From 2002-2006, I gave about 200 lectures in 24 states and the #1 most frequently asked question I received was, “Do you live in a Sears Home?”
No, I don’t, but I do live amongst them.
In January 2007, I was married (yay!!!) to a nice guy (cute, too), and in February 2007, we moved into a 1925 center-hallway Colonial Revival in Colonial Place.
It’s not a kit house, but there are several here in Colonial Place and Park Place (and one in Riverview). Most of the kit homes in Norfolk are not from Sears, but Aladdin. Based in Bay City, Michigan, this was another mail-order kit house company. They had a large mill in Wilmington, North Carolina, so it’s not surprising to find so many Aladdin kit homes in our area.
Enjoy the photos!
Aladdin Virginia from the 1919 Aladdin catalog.
Aladdin Virginia on Virginia Avenue in the state of Virginia! This is one of my favorite kit homes - ever. It's in wonderful condition and it's a spot-on match to the original catalog image! What a dreamy house!
Aladdin Plaza as seen in the 1919 catalog.
An interesting aside: The Pungo Grill in Virginia Beach is also an Aladdin Plaza. Click here to learn more.
Perfect Aladdin Plaza. Just perfect.
The Pomona (named after the city in California) was a classic Arts & Crafts bungalow.
This Pomona has seen some changes in its many decades of life, but still retains its classic lines. Notice the eave brackets, and compare them to the original catalog picture.
The Aladdin Venus was one of their most popular houses.
Close-up of the Aladdin Venus
It's had siding added and original railings removed, but this Aladdin Venus still retains many original features. There's a second Aladdin Venus in Park Place on 35th Street.
Notice the original wooden casement windows are still in place, now hidden behind double-hung aluminum storm windows.
Despite the fact that the front porch on this house is quite different from the Aladdin Sheffield (pictured above), I'm still quite certain this house is an Aladdin kit home. The Sheffield has a number of quirky details that are unusual, and the subject house has each and every one of those quirks. Unfortunately, this is not a great photo, and the angle is wrong. One of the funny features of the Sheffield is the fireplace chimney on the other side. It cuts right through the eaves of the second-floor dormer window (as does this Sheffield in CP).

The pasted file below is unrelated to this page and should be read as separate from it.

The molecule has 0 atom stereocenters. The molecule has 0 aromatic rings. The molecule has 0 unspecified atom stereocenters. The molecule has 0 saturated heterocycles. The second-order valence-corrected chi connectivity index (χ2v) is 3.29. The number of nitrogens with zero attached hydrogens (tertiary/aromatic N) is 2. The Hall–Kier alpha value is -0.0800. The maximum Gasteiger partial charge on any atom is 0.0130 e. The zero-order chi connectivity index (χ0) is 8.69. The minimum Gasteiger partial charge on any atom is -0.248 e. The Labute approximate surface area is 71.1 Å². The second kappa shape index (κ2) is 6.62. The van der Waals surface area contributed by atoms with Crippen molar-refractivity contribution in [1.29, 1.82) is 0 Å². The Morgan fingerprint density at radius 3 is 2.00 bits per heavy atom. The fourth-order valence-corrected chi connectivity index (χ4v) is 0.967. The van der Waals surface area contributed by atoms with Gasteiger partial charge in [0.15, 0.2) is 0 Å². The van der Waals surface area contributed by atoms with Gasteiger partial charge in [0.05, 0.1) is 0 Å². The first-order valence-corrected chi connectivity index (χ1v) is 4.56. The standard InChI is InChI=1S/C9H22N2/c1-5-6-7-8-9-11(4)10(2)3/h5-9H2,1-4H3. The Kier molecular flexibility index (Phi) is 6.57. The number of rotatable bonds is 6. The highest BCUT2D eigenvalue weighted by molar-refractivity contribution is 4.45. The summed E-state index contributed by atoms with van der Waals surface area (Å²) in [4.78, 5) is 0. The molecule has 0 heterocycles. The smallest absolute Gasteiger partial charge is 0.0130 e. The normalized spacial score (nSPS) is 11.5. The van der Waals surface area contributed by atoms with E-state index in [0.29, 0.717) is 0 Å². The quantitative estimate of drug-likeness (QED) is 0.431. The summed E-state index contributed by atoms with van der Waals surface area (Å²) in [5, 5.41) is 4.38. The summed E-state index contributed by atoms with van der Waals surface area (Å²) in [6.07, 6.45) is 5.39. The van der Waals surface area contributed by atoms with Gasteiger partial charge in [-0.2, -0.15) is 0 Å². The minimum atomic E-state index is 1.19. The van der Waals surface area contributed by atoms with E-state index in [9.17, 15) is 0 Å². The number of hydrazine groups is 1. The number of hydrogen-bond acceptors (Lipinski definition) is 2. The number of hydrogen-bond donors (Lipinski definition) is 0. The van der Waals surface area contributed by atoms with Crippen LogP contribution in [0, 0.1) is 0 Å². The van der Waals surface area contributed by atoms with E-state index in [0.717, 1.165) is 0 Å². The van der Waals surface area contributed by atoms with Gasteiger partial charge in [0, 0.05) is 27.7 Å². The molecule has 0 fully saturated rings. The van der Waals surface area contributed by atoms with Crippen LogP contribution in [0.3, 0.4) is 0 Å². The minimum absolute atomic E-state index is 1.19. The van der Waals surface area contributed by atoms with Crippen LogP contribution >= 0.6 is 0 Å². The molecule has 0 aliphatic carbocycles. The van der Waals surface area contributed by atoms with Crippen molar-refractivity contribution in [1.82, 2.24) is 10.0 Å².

It's done up pretty in brick, and it's had many modifications, but I'm 97.736% certain that this is an Aladdin Lamberton.
Sears sold about 70,000 houses during their 32 years in the kit home business. Montgomery Ward sold about 25,000 homes. Not surprisingly, there are very few Wardway Homes in Hampton Roads area.
This is the only Wardway House I know of in Colonial Place. Like Sears, Montgomery Ward also sold kit homes. To learn more about Wardway Homes, click here.
Seems like this house should be located on Michigan Avenue, since it is the Wardway Michigan. I've always wondered how we ended up with a Michigan Avenue in a neighborhood named after the 13 original colonies.
In addition to kit homes, we also have "pattern book houses" in CPRV, such as this "Regent" from a 1926 pattern book. Interested homebuyers would order blueprints from a pattern book. Typically, your purchase price would also include a detailed inventory of all the building materials you'd need for your new home.
This "Regent" is a perfect match to the pattern book page (above). THere's another "Regent" in Larchmont.
In addition to Sears, Aladdin and Wardway, there was also Lewis Manufacturing. Here's a Lewis Manufacturing kit home, The San Fernando. BTW the bungalow craze started (in the early 1900s) in California, hence all the Californian names for these bungalows!
Is this a Lewis San Fernando? Hard to tell for sure, but it sure looks like it. However, this is precisely why it's so difficult to identify kit homes. Closeness does not count. Precision does.
And onto the kit homes in Park Place…
Like Colonial Place, Park Place also has several kit homes. This house (see picture below) was from Gordon Van Tine, a kit home company based in Davenport, Iowa. As you can see from the original catalog picture, it was a fine and spacious home.
The ad promises that this is an "exceptionally well planned" home!
Is this a Gordon Van Tine #703? Again, without inspecting the home's interior, it's hard to be sure.
Another spacious foursquare is the Aladdin Wenonah.
The Wenonah was an unusual home and this is the only one I've seen in my many travels. It's in Park Place.
Sears Whitehall, as seen in the 1921 Sears Modern Homes catalog.
Whitehall in the flesh on 26th Street.
Sears Lebanon. Note the flowerbox in front of the second floor windows.
Sears Lebanon on 26th Street. This Lebanon is missing its flower box, but still has the wooden support brackets jutting out from the wall.
This Sears Americus still retains so many of the unique features that make it so distinctive. Notice how the front porch roof extends well beyond the home's width? And the second floor juts out a bit (on the right) but the first floor is flat across the front. Unfortunately, those eave brackets have been covered in great gobs of aluminum. Ick. This house has been converted into a duplex (sigh) and is on a main drag in Park Place.
My pretty pretty house on Gosnold is not a Sears House.
To learn more about how to identify Sears Homes, click here.
To read about the Sears Homes in Hampton Roads, click here.
To buy Rose’s book (and get it inscribed!), click here.
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